Saint Sophias are Holy warriors, ready for battle with their domes rising in the sky like helmets. The temples are human-like, with their windows serving for eyes, the dome for the head, the base for the feet. The temples are our spiritual warriors in the invisible everlasting battle. They are standing for those who accomplish their feats in Donetsk, Lugansk, and Slavyansk. Wherever we are, whether in Vologda, or in Moscow, we think of those in the battlefield… Our whole country is with you. We are with you in our churches and in our prayers. Like Papanin’s crew had been once rescued on an ice block with the whole country empathizing sincerely.
Komsomolskaya subway station. Mosaics on the dome lights designed by Pavel Korin. Russian troops before the battle, the gonfanon above them, the Holy Savior’s image as the banner. This is the image that saved the besieged city. This is the image that Dmitry Donskoy prayed for when he received the news of Mamai attacking Russia. This gonfanon had accompanied Russian troops in many campaigns from the battle of Kulikovo until the times of World War I. Later it was called “znamya” meaning “a banner”, the word “znamya” replacing the old Russian “styag.” The Holy Savior’s image soon became a talisman of the city and the whole country. This image is most important for Russian Orthodoxy, its value and meaning close to the one of the cross and the crucifixion ». The eyes of Christ on the icon “Christ the Ardent Eye” are piercing the enemy with its ardent power, immense and inexplicable. The power to fight and win. Let this power of Christ protect you and defend you the same way it protected the warriors of Dmitry Donskoy. The soldiers of Christ are bright and courageous. Every righteous man is a warrior accomplishing a feat.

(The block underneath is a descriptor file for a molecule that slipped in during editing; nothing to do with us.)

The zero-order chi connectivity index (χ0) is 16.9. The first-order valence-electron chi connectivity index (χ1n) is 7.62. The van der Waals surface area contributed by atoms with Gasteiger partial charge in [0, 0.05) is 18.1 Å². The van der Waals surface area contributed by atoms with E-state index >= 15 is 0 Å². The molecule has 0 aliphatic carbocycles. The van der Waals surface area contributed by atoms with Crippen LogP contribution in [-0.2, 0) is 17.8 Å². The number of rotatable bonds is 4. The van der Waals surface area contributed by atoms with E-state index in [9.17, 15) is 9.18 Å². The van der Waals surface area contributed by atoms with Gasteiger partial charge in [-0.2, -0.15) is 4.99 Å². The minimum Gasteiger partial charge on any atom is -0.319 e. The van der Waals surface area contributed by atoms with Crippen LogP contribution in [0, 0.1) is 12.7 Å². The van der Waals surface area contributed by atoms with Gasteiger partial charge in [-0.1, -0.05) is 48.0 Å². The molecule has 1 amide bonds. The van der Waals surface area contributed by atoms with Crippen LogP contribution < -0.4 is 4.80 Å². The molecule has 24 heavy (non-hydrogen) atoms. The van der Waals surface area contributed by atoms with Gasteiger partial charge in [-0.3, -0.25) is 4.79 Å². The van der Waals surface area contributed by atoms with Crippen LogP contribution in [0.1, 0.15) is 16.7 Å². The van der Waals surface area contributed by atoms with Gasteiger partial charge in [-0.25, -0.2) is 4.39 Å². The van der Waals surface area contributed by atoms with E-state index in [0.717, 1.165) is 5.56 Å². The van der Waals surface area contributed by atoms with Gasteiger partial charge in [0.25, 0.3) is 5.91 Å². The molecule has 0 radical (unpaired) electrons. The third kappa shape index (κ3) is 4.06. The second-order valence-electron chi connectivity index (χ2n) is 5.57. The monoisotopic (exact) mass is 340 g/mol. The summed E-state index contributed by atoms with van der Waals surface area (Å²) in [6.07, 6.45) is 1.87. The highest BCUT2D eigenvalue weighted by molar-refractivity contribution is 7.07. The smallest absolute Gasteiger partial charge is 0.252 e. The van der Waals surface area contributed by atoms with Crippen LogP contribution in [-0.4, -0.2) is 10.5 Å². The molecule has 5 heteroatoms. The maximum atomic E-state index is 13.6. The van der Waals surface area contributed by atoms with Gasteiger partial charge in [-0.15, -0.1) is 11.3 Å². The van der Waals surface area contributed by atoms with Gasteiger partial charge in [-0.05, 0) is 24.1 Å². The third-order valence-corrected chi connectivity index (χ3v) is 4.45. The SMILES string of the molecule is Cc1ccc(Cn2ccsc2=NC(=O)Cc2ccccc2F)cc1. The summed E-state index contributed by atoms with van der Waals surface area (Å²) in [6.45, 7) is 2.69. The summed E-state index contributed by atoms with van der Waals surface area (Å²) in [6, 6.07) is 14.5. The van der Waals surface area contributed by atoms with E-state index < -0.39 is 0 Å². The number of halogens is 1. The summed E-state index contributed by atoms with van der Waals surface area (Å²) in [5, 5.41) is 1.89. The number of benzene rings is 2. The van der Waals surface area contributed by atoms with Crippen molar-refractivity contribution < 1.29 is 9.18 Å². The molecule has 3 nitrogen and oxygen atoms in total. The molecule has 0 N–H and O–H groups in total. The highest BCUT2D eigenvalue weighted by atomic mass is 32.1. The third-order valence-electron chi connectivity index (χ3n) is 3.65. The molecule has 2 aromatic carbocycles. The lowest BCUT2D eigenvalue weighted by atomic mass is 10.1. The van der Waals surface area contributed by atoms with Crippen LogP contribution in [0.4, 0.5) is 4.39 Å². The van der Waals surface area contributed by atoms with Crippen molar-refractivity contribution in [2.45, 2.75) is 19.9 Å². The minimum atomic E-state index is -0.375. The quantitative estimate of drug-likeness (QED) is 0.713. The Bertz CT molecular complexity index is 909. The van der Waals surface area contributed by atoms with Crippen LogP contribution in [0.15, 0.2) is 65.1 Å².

“A great thing it is, brethren, to lay our lives for the Orthodox faith.” No mercy to enemies!
“God may cause his face to shine upon us, that thy way may be known upon earth, thy saving health
among all nations!”
“Be broken, you peoples, and be shattered. For God is with us!”